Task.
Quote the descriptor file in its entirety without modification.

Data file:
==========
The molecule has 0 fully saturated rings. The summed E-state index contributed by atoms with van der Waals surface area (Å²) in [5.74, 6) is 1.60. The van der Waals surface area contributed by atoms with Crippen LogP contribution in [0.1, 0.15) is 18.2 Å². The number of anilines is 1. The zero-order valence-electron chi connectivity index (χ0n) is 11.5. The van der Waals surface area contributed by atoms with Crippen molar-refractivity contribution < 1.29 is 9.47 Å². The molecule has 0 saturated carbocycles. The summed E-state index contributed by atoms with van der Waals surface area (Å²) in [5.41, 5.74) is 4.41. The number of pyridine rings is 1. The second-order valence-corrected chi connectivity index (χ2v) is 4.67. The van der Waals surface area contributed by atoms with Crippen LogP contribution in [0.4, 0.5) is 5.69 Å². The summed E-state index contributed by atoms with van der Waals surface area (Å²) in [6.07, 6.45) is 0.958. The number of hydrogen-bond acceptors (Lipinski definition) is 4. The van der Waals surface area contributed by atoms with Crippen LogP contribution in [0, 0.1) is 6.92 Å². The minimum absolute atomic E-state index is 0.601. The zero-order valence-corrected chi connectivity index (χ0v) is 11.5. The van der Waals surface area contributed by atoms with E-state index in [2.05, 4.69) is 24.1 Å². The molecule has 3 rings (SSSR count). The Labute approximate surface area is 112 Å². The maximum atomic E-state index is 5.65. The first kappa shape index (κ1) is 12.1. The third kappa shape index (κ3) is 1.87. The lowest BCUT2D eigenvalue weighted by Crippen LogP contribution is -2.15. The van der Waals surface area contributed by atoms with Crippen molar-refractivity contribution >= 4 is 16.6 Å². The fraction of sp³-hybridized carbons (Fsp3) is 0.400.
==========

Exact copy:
The molecule has 0 fully saturated rings. The summed E-state index contributed by atoms with van der Waals surface area (Å²) in [5.74, 6) is 1.60. The van der Waals surface area contributed by atoms with Crippen LogP contribution in [0.1, 0.15) is 18.2 Å². The number of anilines is 1. The zero-order valence-electron chi connectivity index (χ0n) is 11.5. The van der Waals surface area contributed by atoms with Crippen molar-refractivity contribution < 1.29 is 9.47 Å². The molecule has 0 saturated carbocycles. The summed E-state index contributed by atoms with van der Waals surface area (Å²) in [5.41, 5.74) is 4.41. The number of pyridine rings is 1. The second-order valence-corrected chi connectivity index (χ2v) is 4.67. The van der Waals surface area contributed by atoms with Crippen LogP contribution in [0.4, 0.5) is 5.69 Å². The summed E-state index contributed by atoms with van der Waals surface area (Å²) in [6.07, 6.45) is 0.958. The number of hydrogen-bond acceptors (Lipinski definition) is 4. The van der Waals surface area contributed by atoms with Crippen LogP contribution in [0, 0.1) is 6.92 Å². The minimum absolute atomic E-state index is 0.601. The zero-order valence-corrected chi connectivity index (χ0v) is 11.5. The van der Waals surface area contributed by atoms with E-state index in [2.05, 4.69) is 24.1 Å². The molecule has 3 rings (SSSR count). The Labute approximate surface area is 112 Å². The maximum atomic E-state index is 5.65. The first kappa shape index (κ1) is 12.1. The third kappa shape index (κ3) is 1.87. The lowest BCUT2D eigenvalue weighted by Crippen LogP contribution is -2.15. The van der Waals surface area contributed by atoms with Crippen molar-refractivity contribution >= 4 is 16.6 Å². The fraction of sp³-hybridized carbons (Fsp3) is 0.400.